The Energy Conservation Act 2001, passed by the government of India is finally getting into mainstream implementation. Looks like it takes a decade for the implications of the act to sink in and funds to get allocated for the same. The government has however woken up. It is clear (as a former top technocrat once confessed to me) that the government can never put up enough infrastructure to meet the projected demand. Forget meeting the demand, even a fraction of the demand cannot be met. The alarming growth in Consumer power demand had also put an end to the cross subsidy route that has worked well till now. Basically any serious industry comes up with captive power or tries to enter a serviced zone where adequate power and backup is available.
Hence the current focus on demand side management. As the name implies the policy planners are trying to reduce the energy consumed for a given task to reduce the demand projection for a given growth rate of GDP. This is indeed laudable as a law. Further the Act has teeth. The nodal body heading this initiative in each state has funds to offer as carrots and penalties for non-compliance to wave as a stick. They have also identified the top energy consumers by industry and are using the new Energy Auditor function to track the actual implementation on the ground.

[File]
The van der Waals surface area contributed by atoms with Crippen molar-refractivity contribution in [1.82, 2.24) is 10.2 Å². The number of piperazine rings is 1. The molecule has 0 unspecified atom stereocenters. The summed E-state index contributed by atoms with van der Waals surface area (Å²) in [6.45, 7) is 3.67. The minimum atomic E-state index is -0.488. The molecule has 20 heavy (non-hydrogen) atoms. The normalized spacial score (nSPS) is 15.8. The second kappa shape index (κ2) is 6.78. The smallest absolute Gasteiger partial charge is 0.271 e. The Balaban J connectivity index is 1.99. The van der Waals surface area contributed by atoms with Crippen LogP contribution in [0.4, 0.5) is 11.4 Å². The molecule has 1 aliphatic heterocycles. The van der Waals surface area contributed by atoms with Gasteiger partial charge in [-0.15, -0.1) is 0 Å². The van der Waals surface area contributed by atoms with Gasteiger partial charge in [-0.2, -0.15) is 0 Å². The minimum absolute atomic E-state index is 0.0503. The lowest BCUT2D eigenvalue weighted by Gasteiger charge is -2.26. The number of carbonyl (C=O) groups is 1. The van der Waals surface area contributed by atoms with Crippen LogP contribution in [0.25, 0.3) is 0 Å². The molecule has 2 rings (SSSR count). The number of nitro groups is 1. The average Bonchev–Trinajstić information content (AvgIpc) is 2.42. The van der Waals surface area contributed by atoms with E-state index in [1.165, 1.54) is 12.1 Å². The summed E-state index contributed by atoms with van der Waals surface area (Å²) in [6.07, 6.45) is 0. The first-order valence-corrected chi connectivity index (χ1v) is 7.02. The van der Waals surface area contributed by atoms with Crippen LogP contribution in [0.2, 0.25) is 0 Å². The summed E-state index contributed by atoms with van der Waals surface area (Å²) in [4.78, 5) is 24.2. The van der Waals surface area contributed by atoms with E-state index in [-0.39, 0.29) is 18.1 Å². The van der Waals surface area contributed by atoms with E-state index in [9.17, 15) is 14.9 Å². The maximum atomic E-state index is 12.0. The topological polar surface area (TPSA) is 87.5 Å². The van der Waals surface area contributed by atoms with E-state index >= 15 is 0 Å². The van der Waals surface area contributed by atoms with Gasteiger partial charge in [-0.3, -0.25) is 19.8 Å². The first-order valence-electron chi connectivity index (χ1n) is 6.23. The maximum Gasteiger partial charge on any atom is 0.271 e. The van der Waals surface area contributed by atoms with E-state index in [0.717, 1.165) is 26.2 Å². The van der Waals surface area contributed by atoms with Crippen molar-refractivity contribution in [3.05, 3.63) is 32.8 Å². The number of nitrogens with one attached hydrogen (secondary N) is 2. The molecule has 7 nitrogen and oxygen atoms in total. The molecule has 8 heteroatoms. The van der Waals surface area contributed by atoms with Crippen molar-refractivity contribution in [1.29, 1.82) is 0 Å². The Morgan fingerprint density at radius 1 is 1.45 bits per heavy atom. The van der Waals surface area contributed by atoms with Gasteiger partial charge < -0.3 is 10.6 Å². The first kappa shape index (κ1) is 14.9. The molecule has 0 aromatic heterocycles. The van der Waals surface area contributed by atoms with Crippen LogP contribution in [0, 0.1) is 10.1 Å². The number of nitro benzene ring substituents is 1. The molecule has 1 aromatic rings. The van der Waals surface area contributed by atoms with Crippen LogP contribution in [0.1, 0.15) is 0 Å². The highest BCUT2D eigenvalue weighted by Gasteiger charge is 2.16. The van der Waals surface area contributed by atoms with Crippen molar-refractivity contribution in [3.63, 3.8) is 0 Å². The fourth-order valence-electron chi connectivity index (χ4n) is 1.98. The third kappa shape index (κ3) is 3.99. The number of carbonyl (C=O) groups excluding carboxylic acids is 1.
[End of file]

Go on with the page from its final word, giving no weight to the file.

What does this imply for Industry ?
A huge socially important initiative is underway and offers Indian consumers an opportunity to upgrade their infrastructure to optimally use what is fast becoming a scarce resource, power. It opens up the floodgates of innovation and provides space for innovative companies to build great products and services around this demand. In a way this is a decisive move against the L1 culture that characterizes indian procurement, private or public. Specs are diluted, standards stretched in getting the cheapest product for a given job. Obviously energy efficiency is not key when lowest unit cost is the main criterion for selection. The move of the government in creating the BEE and imposing minimum standards for key products is laudable and will work wonders for raising the energy efficiency of Indian operations. Currently our energy efficiency of manufacture in most areas is probably the lowest in the world. The absence of capital for technology up-gradation is the main culprit.
This is a very interesting phase for innovative indian startup's in the energy efficiency space as the scale of the indian market allows them to become global very fast if they know their game. The beauty of local consumption driven growth is that it is relatively immune to global trends. Watch this space for action.
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